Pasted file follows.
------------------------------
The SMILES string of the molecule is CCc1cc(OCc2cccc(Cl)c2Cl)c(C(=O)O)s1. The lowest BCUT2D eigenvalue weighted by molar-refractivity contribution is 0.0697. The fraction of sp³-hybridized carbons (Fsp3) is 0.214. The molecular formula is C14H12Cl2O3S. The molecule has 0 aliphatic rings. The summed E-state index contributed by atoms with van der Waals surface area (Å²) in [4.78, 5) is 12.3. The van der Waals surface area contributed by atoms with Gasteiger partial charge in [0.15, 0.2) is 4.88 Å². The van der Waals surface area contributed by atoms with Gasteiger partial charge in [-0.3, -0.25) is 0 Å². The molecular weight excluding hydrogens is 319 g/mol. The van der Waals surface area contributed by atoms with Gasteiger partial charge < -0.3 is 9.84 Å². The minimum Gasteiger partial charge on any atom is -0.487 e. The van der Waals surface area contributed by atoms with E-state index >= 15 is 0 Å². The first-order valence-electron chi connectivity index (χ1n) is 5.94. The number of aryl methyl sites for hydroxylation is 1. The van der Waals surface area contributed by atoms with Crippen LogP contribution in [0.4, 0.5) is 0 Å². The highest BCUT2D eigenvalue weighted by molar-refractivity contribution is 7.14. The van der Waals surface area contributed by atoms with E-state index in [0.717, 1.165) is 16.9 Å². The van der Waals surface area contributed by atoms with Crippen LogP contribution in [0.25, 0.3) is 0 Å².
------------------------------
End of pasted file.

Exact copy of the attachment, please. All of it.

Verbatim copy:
The SMILES string of the molecule is CCc1cc(OCc2cccc(Cl)c2Cl)c(C(=O)O)s1. The lowest BCUT2D eigenvalue weighted by molar-refractivity contribution is 0.0697. The fraction of sp³-hybridized carbons (Fsp3) is 0.214. The molecular formula is C14H12Cl2O3S. The molecule has 0 aliphatic rings. The summed E-state index contributed by atoms with van der Waals surface area (Å²) in [4.78, 5) is 12.3. The van der Waals surface area contributed by atoms with Gasteiger partial charge in [0.15, 0.2) is 4.88 Å². The van der Waals surface area contributed by atoms with Gasteiger partial charge in [-0.3, -0.25) is 0 Å². The molecular weight excluding hydrogens is 319 g/mol. The van der Waals surface area contributed by atoms with Gasteiger partial charge < -0.3 is 9.84 Å². The minimum Gasteiger partial charge on any atom is -0.487 e. The van der Waals surface area contributed by atoms with E-state index >= 15 is 0 Å². The first-order valence-electron chi connectivity index (χ1n) is 5.94. The number of aryl methyl sites for hydroxylation is 1. The van der Waals surface area contributed by atoms with Crippen LogP contribution in [0.4, 0.5) is 0 Å². The highest BCUT2D eigenvalue weighted by molar-refractivity contribution is 7.14. The van der Waals surface area contributed by atoms with E-state index in [0.717, 1.165) is 16.9 Å². The van der Waals surface area contributed by atoms with Crippen LogP contribution in [0.25, 0.3) is 0 Å².